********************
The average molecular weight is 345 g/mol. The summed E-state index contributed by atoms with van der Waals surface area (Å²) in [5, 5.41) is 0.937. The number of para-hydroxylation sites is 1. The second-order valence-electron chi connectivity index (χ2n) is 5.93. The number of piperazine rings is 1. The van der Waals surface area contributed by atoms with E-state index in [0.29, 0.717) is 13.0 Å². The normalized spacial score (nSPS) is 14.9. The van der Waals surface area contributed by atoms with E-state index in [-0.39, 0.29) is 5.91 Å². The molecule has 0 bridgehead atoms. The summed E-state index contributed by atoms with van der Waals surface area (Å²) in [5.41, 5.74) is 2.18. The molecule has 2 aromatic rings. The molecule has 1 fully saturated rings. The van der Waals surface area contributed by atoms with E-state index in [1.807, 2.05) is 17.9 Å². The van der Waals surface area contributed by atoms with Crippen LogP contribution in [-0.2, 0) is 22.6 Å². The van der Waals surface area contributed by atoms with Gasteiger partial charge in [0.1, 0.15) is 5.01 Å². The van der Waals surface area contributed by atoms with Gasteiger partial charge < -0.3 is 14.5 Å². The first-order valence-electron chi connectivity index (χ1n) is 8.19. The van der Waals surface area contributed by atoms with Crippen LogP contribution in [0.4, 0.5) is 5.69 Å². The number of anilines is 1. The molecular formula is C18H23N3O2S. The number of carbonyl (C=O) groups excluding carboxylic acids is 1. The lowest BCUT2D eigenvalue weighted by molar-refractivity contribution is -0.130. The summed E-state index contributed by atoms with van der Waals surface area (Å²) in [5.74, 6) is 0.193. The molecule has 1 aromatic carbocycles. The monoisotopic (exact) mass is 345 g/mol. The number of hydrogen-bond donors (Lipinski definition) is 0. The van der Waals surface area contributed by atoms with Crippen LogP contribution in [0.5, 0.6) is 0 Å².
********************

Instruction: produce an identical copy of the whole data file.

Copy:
The average molecular weight is 345 g/mol. The summed E-state index contributed by atoms with van der Waals surface area (Å²) in [5, 5.41) is 0.937. The number of para-hydroxylation sites is 1. The second-order valence-electron chi connectivity index (χ2n) is 5.93. The number of piperazine rings is 1. The van der Waals surface area contributed by atoms with E-state index in [0.29, 0.717) is 13.0 Å². The normalized spacial score (nSPS) is 14.9. The van der Waals surface area contributed by atoms with E-state index in [-0.39, 0.29) is 5.91 Å². The molecule has 0 bridgehead atoms. The summed E-state index contributed by atoms with van der Waals surface area (Å²) in [5.41, 5.74) is 2.18. The molecule has 2 aromatic rings. The molecule has 1 fully saturated rings. The van der Waals surface area contributed by atoms with E-state index in [1.807, 2.05) is 17.9 Å². The van der Waals surface area contributed by atoms with Crippen LogP contribution in [-0.2, 0) is 22.6 Å². The van der Waals surface area contributed by atoms with Gasteiger partial charge in [0.1, 0.15) is 5.01 Å². The van der Waals surface area contributed by atoms with Gasteiger partial charge < -0.3 is 14.5 Å². The first-order valence-electron chi connectivity index (χ1n) is 8.19. The van der Waals surface area contributed by atoms with Crippen LogP contribution in [0.4, 0.5) is 5.69 Å². The number of anilines is 1. The molecular formula is C18H23N3O2S. The number of carbonyl (C=O) groups excluding carboxylic acids is 1. The lowest BCUT2D eigenvalue weighted by molar-refractivity contribution is -0.130. The summed E-state index contributed by atoms with van der Waals surface area (Å²) in [5.74, 6) is 0.193. The molecule has 1 aromatic carbocycles. The monoisotopic (exact) mass is 345 g/mol. The number of hydrogen-bond donors (Lipinski definition) is 0. The van der Waals surface area contributed by atoms with Crippen LogP contribution in [0.5, 0.6) is 0 Å².